One of the most significant advantages of going aseptic is the ability to produce high-quality food and beverage packaged goods that are shelf stable for extended periods under normal storage conditions. Because the products do not need to be refrigerated in the supply chain or at the retail outlet, you can not only save on cold chain costs but also expand your distribution to new markets, both within and outside the United States, while keeping production centralized. Because of the longer shelf life, your production schedule will become more stable, allowing for more accurate planning for both standard and seasonal products and generating cost savings due to longer run times and fewer product changes.
Furthermore, aseptic processing may allow you to reduce or eliminate the use of preservatives in your product. This provides marketing opportunities for the growing number of consumers seeking clean-label packaged food and beverages that are produced sustainably.
Doesn’t that sound like a win-win situation? It is possible, but the transition to aseptic processing must be carefully considered.
9 crucial aspects of aseptic food & beverage processing
1. Aseptic processing compatibility of the product
The first step in planning for aseptic processing is determining whether someone’s product is compatible with aseptic processing. While this process can benefit many products, it is critical to understand the sensory changes that the process can cause, as well as the cost and regulatory constraints. Any liquid product, with or without particulates, can be processed aseptically.
2. Costs of equipment and packaging
Once you have a good understanding of one’s product and market, users should think about the cost of equipment and packaging materials, as well as the requirements of the new process and the changes that will be required in one’s facility.
3. Invisible expenses
Take into account “hidden” costs such as infrastructure requirements for product and packaging sterilization, additional instrumentation, personnel training, and regulatory compliance. Initial capital outlay estimates could be two to three times the cost of new production. Furthermore, project stakeholders must consider the R&D effort for new packaging and closure design, which may include new secondary and tertiary packaging requirements. The costs of such requirements and changes can be used to calculate the return on investment.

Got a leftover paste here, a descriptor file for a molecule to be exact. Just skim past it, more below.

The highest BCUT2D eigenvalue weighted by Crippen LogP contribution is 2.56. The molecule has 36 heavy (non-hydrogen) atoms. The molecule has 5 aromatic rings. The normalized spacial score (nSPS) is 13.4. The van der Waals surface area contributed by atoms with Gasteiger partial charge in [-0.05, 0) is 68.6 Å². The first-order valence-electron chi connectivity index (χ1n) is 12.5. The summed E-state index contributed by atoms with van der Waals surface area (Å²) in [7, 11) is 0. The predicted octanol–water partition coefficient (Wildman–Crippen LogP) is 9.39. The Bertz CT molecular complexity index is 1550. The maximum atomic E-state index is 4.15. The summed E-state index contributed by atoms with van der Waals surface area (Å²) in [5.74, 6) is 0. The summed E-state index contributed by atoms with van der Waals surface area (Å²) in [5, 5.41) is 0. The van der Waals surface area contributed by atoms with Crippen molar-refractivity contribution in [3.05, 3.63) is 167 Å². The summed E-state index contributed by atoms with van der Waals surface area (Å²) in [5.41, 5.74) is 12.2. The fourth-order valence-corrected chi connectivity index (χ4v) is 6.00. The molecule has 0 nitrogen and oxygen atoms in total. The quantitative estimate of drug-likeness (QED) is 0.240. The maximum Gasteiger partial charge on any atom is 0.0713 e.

4. Management commitment
It is critical to obtain management commitment to devote the necessary resources and time to address the additional requirements posed by aseptic processing. During installation and production, management must be prepared to assist the quality assurance department with training, validation, and documentation. Validation of aseptic processes is a continuous process that begins with product and process development and ends when a product or piece of equipment is retired. Product development, equipment commissioning, plant startup, microbial validation, changes in process or product, change management, and product and equipment decommissioning must all be included in the approach.
5. Participation in R&D and QA
Once the equipment has been selected, research and development and quality assurance must be involved in converting formulas and developing new aseptic products and formulations.
6. Prompt alignment
Align the marketing, R&D, and engineering departments early in the process to accelerate time to market. Make sure to clearly define each person’s role on the project and outline the project’s goals, which should be benchmarked by phases.
7. Food safety in aseptically packaged goods
The safety of the food and beverages produced is critical. Aseptically packaged products are stored at room temperature because they are shelf-stable. These products can be contaminated if proper processing and packaging are not followed, putting the consumer at risk. Every process step and piece of equipment used in aseptic processing must be designed and validated in order to produce consistently safe and high-quality products.
8. Education in the production of safe foods
All operations personnel, including plant management, quality control, maintenance, and engineering, must be adequately trained in the production of high-quality, safe foods. This training should include not only Current Good Manufacturing Practices and BPC School, but also ongoing professional development and refresher courses. To avoid complacency, training must be an ongoing process.
Document and securely store hard and/or electronic copies of production records dating back three years. QA should thoroughly review batch/lot records and closure integrity, releasing only products that meet the required standards. If deviations are discovered, a root cause analysis must be conducted, and corrective action must be implemented and documented.
Aseptic processing has many advantages for food and beverage manufacturers, but it must be carefully evaluated. Each process is unique, and the Tan Do Beverage team is here to help you weigh your options. Contact us to discuss your processing goals and develop a strategy.